How to Find a Therapist Who Isn’t Completely Cray

Hi, there.

I’m a therapist.  I’ve also been a client.  I eat, sleep, and breathe therapy like it’s my job…probably because it is.

Unfortunately, there are a lot of crazy therapists out there, and I am here to tell you how to avoid them like how Freud didn’t avoid cocaine.  …you know what I mean.

freud crazy

1. Google that shit

Got a referral for an awesome therapist recommended by your cousin’s girlfriend’s mongoose?  Better type the name straight into that magical search bar of truth.  Avoid this therapist if you end up seeing: naked pictures of mongeese, horns protruding from his skull, or any sort of online dating profile that mentions sushi.

2. Educate yourself

Credentials can be tough to understand, since they vary from state to state, and from one locked psych ward to another.  Does this therapist have a bunch of letters and numbers after her name?  Good.  Once you’re sure this isn’t her vehicle’s license plate number (but if it is, then be sure to write that down to save for a rainy day), make sure none of the letters stand for words like “experimental,” “fucktastic,” or “Canadian.”

3. Do the drapes match the carpet?

The way a therapist decorates her office says a lot about who she is.  How does the couch look?  Can you picture yourself spending hours uncontrollably sobbing into the armrest?  Check. Next, look around the room.  If you don’t see any inspirational sayings or posters of cats desperately trying not to fall to their death from a tree with an inscription reading, “Hang in there!” then you get the hell outta there.  There had also be some smelly candles and one of those soft foam bats for days when the shit really hits the therapeutic fan.

Cuteness is inspirational.

4. Test the therapist to make sure he’s listening

Throw in some important tidbits about yourself and see how he responds.  Be sure to mention your compulsion to projectile vomit when you hear the sound of a vacuum cleaner and that you secretly become aroused watching old people feed birds at the park.  Any response besides “mm-hmm,” “go on,” and “tell me more about that” are winners.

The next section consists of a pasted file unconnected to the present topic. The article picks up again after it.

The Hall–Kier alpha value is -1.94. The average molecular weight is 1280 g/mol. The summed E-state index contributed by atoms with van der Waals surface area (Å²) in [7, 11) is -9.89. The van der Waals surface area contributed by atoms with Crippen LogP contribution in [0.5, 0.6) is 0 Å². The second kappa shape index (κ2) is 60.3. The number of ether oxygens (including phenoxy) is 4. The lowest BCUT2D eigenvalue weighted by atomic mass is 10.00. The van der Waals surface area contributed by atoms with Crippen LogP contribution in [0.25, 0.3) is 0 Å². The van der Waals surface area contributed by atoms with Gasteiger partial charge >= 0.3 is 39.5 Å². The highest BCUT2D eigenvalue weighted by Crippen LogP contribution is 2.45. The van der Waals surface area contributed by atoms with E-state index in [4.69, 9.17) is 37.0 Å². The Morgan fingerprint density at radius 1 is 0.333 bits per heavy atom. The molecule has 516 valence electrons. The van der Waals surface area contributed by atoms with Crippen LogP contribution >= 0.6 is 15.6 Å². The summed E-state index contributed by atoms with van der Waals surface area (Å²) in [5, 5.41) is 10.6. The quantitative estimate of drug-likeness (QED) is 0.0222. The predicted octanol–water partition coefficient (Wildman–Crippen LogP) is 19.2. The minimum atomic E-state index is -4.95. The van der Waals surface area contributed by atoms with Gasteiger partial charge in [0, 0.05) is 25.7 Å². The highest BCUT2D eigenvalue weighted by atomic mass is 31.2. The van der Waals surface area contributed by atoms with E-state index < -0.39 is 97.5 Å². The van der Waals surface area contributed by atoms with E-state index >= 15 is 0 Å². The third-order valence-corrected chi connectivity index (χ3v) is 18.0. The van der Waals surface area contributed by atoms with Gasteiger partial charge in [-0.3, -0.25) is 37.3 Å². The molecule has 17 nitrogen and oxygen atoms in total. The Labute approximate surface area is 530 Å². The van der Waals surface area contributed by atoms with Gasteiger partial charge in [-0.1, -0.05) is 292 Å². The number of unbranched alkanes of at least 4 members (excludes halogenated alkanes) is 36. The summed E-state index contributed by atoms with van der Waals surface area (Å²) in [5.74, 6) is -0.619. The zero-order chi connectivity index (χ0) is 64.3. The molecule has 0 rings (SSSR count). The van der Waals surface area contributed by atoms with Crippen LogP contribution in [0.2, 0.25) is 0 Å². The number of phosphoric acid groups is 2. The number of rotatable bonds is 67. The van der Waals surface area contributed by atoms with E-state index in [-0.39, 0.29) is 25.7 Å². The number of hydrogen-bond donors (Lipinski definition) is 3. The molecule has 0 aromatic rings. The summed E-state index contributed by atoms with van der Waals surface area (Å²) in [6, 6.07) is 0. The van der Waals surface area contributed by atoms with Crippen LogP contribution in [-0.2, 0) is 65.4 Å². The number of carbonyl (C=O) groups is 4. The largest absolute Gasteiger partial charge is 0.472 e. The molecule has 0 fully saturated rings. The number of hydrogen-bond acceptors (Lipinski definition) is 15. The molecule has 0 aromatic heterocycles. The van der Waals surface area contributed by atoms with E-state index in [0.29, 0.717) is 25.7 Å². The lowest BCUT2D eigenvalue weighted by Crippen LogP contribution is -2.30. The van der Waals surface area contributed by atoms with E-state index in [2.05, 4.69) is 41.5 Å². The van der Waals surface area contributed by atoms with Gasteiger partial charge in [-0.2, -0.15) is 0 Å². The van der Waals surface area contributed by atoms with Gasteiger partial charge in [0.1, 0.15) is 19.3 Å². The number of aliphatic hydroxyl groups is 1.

5. A good therapist matches your language level

Make your therapist really work for your hard-earned money cannibus (see next section).  Use a Boston accent and swear like a drunken sailor in your first session, and if you don’t have your therapist saying “That’s wicked awesome!” or “That fackin’ sucks!” or “How ’bout dem apples?!” then that’s a bad sign.  Next, move on to speaking like you’ve walked right out of Downton Abbey, followed by an imitation of the Crocodile Hunter, may goddess rest his soul.

6. The price is right

Find a therapist who will negotiate with you in terms of payment.  Will he accept regifted shirts from Tommy Bahamas?  How about The Gap?  If all else fails, offer to fold his fitted sheets in return for some Good Will Hunting style bear hugs, followed by repeatedly being told that it’s not your fault.

7.  Finally, don’t come knocking at my door for any sweet, sweet cathartic bliss, because….my schedule is all full up.  Now pass the cocaine.


Four out of five therapists say writing for this blog is cathartic, and way cheaper. In fact no money is ever seen by anyone.  

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